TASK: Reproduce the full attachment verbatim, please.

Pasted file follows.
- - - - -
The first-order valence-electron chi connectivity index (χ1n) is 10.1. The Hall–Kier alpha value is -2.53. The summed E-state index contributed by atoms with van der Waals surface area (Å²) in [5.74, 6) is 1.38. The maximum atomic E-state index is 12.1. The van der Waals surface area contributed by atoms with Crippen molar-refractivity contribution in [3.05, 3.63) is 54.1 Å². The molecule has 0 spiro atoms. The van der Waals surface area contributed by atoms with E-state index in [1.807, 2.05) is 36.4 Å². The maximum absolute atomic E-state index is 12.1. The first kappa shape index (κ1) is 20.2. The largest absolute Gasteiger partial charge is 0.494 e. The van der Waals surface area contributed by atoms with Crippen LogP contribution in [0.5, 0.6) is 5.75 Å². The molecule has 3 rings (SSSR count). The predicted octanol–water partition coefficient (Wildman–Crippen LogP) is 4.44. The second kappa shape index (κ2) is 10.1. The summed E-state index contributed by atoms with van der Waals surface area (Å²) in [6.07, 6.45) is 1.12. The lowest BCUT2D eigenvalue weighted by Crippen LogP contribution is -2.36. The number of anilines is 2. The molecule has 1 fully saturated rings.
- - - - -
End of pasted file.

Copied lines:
The first-order valence-electron chi connectivity index (χ1n) is 10.1. The Hall–Kier alpha value is -2.53. The summed E-state index contributed by atoms with van der Waals surface area (Å²) in [5.74, 6) is 1.38. The maximum atomic E-state index is 12.1. The van der Waals surface area contributed by atoms with Crippen molar-refractivity contribution in [3.05, 3.63) is 54.1 Å². The molecule has 0 spiro atoms. The van der Waals surface area contributed by atoms with E-state index in [1.807, 2.05) is 36.4 Å². The maximum absolute atomic E-state index is 12.1. The first kappa shape index (κ1) is 20.2. The largest absolute Gasteiger partial charge is 0.494 e. The van der Waals surface area contributed by atoms with Crippen LogP contribution in [0.5, 0.6) is 5.75 Å². The molecule has 3 rings (SSSR count). The predicted octanol–water partition coefficient (Wildman–Crippen LogP) is 4.44. The second kappa shape index (κ2) is 10.1. The summed E-state index contributed by atoms with van der Waals surface area (Å²) in [6.07, 6.45) is 1.12. The lowest BCUT2D eigenvalue weighted by Crippen LogP contribution is -2.36. The number of anilines is 2. The molecule has 1 fully saturated rings.